I saw someone post about being jealous of the characters on Sex and The City for having a close group of friends, it had well over 500 likes, under it were a lot of comments and jokes about being lonely. I see posts like this often, I hear comments about it in person too. People talk about how isolated they feel all the time. They talk about the fear of losing deep and meaningful connections and settling for quick chats. There’s been articles published about the loneliness ‘epidemic’ sweeping across the western world, and debates on if social media makes it worse or better.
I understand it, not because I would define myself as lonely, but because I can see the type of connections I used to have verses the types of connections I have now. My boyfriend excluded, I don’t have a best friend, I haven’t had one since I was in high school. I have friends, and I love them all dearly, but I don’t have one that I rush to talk about almost everything, and I certainly don’t have one that I talk to everyday. Maybe this is part of growing up, maybe we’re meant to trade some of these connections in for ones of a different kind. After all, we get busy, we’re working, we get in romantic relationships, we might just not have the time or energy to be buddies like we were in grade school. I honestly believe this is true, but I also believe that there is more going on here than just that.
I think that as a whole our society is becoming more isolated. I believe that as with most everything, most of this is our own doing. Sure it’s hard to meet people, but I think the real problem is that once we meet people we never get close to them. So how do we change that? How do we move on to being more social?
- Change your idea of social events: It’s becoming more common to be an introvert than an extrovert and I’m not surprised. We’ve made all social gatherings a production. It’s parties and concerts and shopping, but it doesn’t have to be that way all the time. It can also be two people sitting on the couch catching up or making cookies at home. Social events don’t have to be energy draining, and when they aren’t, we tend to make more room for them because they aren’t taking up our down time but rather adding to it.
- Check in, and do so often: A small “hey how are you doing” text goes a long way, a text asking how a big meeting went goes even farther. People used to chat on the phone all the time, before that they did it in person. I don’t think we need to always do it like that, but we need to stop pretending that checking someone’s social media feed is the same thing as checking in.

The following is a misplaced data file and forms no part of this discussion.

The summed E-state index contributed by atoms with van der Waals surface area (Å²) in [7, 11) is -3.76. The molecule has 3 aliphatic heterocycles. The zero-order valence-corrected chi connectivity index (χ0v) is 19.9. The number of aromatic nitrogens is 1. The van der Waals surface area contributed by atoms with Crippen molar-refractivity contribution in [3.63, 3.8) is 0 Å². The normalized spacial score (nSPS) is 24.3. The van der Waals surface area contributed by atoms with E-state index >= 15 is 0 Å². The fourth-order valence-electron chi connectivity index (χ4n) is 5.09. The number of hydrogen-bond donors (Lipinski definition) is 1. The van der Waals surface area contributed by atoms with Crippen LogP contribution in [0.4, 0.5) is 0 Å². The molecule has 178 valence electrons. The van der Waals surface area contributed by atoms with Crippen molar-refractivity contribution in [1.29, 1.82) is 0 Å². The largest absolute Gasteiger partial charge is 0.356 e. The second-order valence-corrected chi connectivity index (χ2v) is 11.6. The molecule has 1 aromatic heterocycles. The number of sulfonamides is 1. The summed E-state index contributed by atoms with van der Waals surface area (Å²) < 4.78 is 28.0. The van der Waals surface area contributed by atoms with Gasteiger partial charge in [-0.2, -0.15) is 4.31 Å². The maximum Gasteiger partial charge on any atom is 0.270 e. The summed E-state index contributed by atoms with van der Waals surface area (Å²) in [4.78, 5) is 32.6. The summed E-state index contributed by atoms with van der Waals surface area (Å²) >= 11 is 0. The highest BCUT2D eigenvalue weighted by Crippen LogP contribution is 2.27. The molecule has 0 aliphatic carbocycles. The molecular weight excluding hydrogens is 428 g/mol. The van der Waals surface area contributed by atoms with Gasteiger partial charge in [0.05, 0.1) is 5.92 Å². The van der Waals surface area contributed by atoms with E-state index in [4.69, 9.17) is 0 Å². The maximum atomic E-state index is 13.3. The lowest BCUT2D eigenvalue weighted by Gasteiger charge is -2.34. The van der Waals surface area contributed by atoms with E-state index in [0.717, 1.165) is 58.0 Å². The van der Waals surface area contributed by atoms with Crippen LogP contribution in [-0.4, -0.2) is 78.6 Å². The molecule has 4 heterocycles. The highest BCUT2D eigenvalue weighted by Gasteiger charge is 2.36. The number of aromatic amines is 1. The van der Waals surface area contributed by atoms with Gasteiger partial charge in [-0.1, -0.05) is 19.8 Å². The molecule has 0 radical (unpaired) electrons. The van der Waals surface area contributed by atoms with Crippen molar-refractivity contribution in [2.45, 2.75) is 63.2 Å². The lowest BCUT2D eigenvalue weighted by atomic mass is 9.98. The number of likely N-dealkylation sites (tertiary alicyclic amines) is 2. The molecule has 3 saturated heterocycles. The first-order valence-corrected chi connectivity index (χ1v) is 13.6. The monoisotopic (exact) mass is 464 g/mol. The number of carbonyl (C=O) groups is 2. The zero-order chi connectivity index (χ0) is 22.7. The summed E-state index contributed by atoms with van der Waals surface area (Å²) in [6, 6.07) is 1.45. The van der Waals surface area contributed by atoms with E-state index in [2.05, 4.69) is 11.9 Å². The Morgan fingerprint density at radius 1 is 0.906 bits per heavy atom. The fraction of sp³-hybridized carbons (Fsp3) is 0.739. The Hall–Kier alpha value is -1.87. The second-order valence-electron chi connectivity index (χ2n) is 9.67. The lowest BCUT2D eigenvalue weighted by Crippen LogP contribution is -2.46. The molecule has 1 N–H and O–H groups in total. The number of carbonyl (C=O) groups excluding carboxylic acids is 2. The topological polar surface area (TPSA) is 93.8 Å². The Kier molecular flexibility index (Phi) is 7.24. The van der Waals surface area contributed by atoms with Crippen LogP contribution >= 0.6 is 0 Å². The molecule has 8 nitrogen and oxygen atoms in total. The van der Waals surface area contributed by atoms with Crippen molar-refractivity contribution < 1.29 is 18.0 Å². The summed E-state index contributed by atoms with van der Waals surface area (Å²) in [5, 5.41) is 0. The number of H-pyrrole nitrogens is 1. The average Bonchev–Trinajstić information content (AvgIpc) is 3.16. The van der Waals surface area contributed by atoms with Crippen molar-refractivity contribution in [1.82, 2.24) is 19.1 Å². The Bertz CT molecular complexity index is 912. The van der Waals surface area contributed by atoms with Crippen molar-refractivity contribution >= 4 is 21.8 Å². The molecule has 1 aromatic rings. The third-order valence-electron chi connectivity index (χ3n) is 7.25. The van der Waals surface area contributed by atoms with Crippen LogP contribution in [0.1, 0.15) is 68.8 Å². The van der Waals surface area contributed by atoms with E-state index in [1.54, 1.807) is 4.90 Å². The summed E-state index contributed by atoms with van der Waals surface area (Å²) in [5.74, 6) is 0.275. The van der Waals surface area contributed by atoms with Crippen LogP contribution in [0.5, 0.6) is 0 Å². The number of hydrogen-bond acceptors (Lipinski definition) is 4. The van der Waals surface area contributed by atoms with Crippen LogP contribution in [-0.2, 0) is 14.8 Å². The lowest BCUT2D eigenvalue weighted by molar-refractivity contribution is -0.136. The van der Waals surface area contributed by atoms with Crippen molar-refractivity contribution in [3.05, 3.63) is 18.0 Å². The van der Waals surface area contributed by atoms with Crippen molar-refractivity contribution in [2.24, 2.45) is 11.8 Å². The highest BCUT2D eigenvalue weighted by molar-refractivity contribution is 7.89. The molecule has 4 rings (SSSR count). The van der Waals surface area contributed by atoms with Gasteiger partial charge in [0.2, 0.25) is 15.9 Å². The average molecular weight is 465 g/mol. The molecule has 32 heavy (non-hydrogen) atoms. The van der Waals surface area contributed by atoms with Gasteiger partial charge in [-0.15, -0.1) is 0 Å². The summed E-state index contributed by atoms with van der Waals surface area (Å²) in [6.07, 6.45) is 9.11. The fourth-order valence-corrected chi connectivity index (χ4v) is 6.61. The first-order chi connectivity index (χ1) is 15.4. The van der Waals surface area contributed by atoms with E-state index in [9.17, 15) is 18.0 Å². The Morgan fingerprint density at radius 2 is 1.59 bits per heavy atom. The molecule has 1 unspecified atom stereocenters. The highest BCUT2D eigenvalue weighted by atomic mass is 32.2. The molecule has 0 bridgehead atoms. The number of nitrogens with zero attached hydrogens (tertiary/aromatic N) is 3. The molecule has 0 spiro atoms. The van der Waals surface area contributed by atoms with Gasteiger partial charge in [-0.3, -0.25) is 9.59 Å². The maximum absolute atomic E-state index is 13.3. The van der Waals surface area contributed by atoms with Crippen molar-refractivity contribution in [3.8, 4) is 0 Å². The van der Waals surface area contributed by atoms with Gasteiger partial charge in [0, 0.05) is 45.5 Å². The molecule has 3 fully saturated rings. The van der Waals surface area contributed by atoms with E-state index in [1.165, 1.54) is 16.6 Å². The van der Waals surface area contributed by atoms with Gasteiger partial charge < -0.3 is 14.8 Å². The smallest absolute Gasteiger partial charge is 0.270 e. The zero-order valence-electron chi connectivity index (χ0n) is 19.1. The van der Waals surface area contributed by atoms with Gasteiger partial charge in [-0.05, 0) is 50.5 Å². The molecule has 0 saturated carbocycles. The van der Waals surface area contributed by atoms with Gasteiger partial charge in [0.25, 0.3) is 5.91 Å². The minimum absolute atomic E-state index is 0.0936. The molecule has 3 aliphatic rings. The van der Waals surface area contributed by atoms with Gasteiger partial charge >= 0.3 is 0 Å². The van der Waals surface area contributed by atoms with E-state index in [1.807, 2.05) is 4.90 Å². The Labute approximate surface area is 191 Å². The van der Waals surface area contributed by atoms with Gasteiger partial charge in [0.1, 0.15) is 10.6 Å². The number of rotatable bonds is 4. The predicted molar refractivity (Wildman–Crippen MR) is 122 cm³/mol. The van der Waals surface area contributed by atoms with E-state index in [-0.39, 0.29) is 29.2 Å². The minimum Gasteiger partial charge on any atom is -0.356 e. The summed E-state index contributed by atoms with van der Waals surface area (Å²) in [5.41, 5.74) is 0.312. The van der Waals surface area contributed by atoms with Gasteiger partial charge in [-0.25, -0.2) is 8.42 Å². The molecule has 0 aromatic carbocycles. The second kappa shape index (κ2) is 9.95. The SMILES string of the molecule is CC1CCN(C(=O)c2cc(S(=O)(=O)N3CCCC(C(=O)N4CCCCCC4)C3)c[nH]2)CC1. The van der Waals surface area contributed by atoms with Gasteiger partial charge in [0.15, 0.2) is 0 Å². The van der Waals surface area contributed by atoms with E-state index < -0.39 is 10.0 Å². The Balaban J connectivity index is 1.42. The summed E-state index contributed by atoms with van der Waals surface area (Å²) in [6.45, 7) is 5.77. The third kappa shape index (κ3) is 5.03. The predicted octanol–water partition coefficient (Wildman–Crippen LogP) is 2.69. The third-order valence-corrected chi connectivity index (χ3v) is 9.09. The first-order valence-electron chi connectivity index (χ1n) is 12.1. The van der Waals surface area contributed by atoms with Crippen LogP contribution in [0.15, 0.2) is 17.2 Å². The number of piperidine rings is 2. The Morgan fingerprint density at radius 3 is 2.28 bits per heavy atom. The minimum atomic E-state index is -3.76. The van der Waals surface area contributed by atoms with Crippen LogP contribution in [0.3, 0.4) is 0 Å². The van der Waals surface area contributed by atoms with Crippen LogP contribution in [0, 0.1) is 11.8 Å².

- Try to have one or two social events planned every week: Again, you get to define a social event. Whether it’s dinner or skyping with someone from the comfort of your home, make sure to pencil it in your planner. Spontaneous get togethers don’t seem to happen like they did in high school and college, they take effort, but the people you love deserve it, and you deserve it.
- Realize that friendship can bloom in all sorts of unexpected places with all sort of unexpected people: Don’t limit yourself to people you get friend crushes on (it’s a real thing- knowing someone who you want to be closer to but aren’t quite sure how to get there). A lot of people walk through your life, and while they might not be your ‘type’ most of them would end up being great friends if you let them. Invite them to lunch or a coffee, don’t let all these wonderful people just walk on by because on the surface you might not have to much in common. We all end up having much more in common than we expect, a lot of that happens just by living on the same planet with a set of the same emotions.
- Get into the right kind of conversations: Sometimes when I get together with a friend it’s just chit-chat, there’s nothing wrong with simply catching up, in fact it’s needed, but make sure all your conversations aren’t ending there. Has something been on the back of your mind? Bring it up. Confiding in people is one of the most important steps in creating deeper and more meaningful friendships. Also letting someone in leads to getting good advice, viewing things from a different perspective, and feeling less alone.
Humans are pack animals, no amount of evolution is going to change that. We require other people to survive, but we also require them to thrive. It’s why loneliness leads to depression and can change our physical health. Take care of yourself and go talk to someone.